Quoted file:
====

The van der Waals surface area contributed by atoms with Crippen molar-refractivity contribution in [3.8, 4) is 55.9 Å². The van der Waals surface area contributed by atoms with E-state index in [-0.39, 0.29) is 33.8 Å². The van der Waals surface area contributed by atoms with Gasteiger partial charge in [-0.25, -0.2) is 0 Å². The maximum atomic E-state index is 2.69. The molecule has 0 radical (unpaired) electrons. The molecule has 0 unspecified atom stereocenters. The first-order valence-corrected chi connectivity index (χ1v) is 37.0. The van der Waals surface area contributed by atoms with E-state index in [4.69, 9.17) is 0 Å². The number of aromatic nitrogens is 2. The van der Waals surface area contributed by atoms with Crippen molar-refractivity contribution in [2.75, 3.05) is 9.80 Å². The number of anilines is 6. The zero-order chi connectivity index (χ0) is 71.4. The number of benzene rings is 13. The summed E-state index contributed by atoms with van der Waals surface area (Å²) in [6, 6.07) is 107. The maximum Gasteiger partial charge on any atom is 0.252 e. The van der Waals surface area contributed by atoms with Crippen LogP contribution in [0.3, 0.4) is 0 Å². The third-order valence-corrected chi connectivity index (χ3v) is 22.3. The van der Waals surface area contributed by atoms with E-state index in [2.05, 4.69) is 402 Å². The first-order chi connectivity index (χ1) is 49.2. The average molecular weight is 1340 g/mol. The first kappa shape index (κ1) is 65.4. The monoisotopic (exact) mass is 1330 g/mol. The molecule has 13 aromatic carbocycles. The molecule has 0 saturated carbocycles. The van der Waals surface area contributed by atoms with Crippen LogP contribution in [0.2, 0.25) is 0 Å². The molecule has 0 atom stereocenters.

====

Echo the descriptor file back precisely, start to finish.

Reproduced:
The van der Waals surface area contributed by atoms with Crippen molar-refractivity contribution in [3.8, 4) is 55.9 Å². The van der Waals surface area contributed by atoms with E-state index in [-0.39, 0.29) is 33.8 Å². The van der Waals surface area contributed by atoms with Gasteiger partial charge in [-0.25, -0.2) is 0 Å². The maximum atomic E-state index is 2.69. The molecule has 0 radical (unpaired) electrons. The molecule has 0 unspecified atom stereocenters. The first-order valence-corrected chi connectivity index (χ1v) is 37.0. The van der Waals surface area contributed by atoms with E-state index in [4.69, 9.17) is 0 Å². The number of aromatic nitrogens is 2. The van der Waals surface area contributed by atoms with Crippen molar-refractivity contribution in [2.75, 3.05) is 9.80 Å². The number of anilines is 6. The zero-order chi connectivity index (χ0) is 71.4. The number of benzene rings is 13. The summed E-state index contributed by atoms with van der Waals surface area (Å²) in [6, 6.07) is 107. The maximum Gasteiger partial charge on any atom is 0.252 e. The van der Waals surface area contributed by atoms with Crippen LogP contribution in [0.3, 0.4) is 0 Å². The third-order valence-corrected chi connectivity index (χ3v) is 22.3. The van der Waals surface area contributed by atoms with E-state index in [2.05, 4.69) is 402 Å². The first-order chi connectivity index (χ1) is 49.2. The average molecular weight is 1340 g/mol. The first kappa shape index (κ1) is 65.4. The monoisotopic (exact) mass is 1330 g/mol. The molecule has 13 aromatic carbocycles. The molecule has 0 saturated carbocycles. The van der Waals surface area contributed by atoms with Crippen LogP contribution in [0.2, 0.25) is 0 Å². The molecule has 0 atom stereocenters.